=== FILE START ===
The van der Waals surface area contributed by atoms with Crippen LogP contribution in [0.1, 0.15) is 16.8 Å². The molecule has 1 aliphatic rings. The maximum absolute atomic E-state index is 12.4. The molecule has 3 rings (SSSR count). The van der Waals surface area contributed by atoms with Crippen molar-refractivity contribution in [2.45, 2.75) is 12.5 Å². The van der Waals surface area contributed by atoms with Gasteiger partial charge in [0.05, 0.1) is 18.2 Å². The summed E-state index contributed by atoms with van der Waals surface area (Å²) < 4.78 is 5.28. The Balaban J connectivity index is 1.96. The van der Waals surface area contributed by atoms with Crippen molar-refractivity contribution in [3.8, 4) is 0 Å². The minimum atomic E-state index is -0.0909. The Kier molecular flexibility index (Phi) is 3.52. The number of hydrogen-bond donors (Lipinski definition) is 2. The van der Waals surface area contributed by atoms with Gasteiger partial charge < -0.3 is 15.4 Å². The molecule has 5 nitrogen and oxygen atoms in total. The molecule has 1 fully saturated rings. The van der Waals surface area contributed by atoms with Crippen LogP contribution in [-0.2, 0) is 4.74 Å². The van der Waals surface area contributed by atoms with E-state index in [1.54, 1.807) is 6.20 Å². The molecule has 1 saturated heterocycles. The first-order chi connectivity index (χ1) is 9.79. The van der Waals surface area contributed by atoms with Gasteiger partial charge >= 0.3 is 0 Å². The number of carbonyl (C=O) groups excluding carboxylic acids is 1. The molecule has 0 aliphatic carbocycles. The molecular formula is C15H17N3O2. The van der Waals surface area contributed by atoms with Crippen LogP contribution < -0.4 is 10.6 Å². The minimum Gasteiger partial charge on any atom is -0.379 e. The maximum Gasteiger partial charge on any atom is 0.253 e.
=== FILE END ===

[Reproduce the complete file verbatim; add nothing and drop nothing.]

The van der Waals surface area contributed by atoms with Crippen LogP contribution in [0.1, 0.15) is 16.8 Å². The molecule has 1 aliphatic rings. The maximum absolute atomic E-state index is 12.4. The molecule has 3 rings (SSSR count). The van der Waals surface area contributed by atoms with Crippen molar-refractivity contribution in [2.45, 2.75) is 12.5 Å². The van der Waals surface area contributed by atoms with Gasteiger partial charge in [0.05, 0.1) is 18.2 Å². The summed E-state index contributed by atoms with van der Waals surface area (Å²) < 4.78 is 5.28. The Balaban J connectivity index is 1.96. The van der Waals surface area contributed by atoms with Crippen molar-refractivity contribution in [3.8, 4) is 0 Å². The minimum atomic E-state index is -0.0909. The Kier molecular flexibility index (Phi) is 3.52. The number of hydrogen-bond donors (Lipinski definition) is 2. The van der Waals surface area contributed by atoms with Gasteiger partial charge < -0.3 is 15.4 Å². The molecule has 5 nitrogen and oxygen atoms in total. The molecule has 1 fully saturated rings. The van der Waals surface area contributed by atoms with Crippen LogP contribution in [-0.2, 0) is 4.74 Å². The van der Waals surface area contributed by atoms with E-state index in [1.54, 1.807) is 6.20 Å². The molecule has 1 saturated heterocycles. The first-order chi connectivity index (χ1) is 9.79. The van der Waals surface area contributed by atoms with Gasteiger partial charge >= 0.3 is 0 Å². The number of carbonyl (C=O) groups excluding carboxylic acids is 1. The molecule has 0 aliphatic carbocycles. The molecular formula is C15H17N3O2. The van der Waals surface area contributed by atoms with Crippen LogP contribution < -0.4 is 10.6 Å². The minimum Gasteiger partial charge on any atom is -0.379 e. The maximum Gasteiger partial charge on any atom is 0.253 e.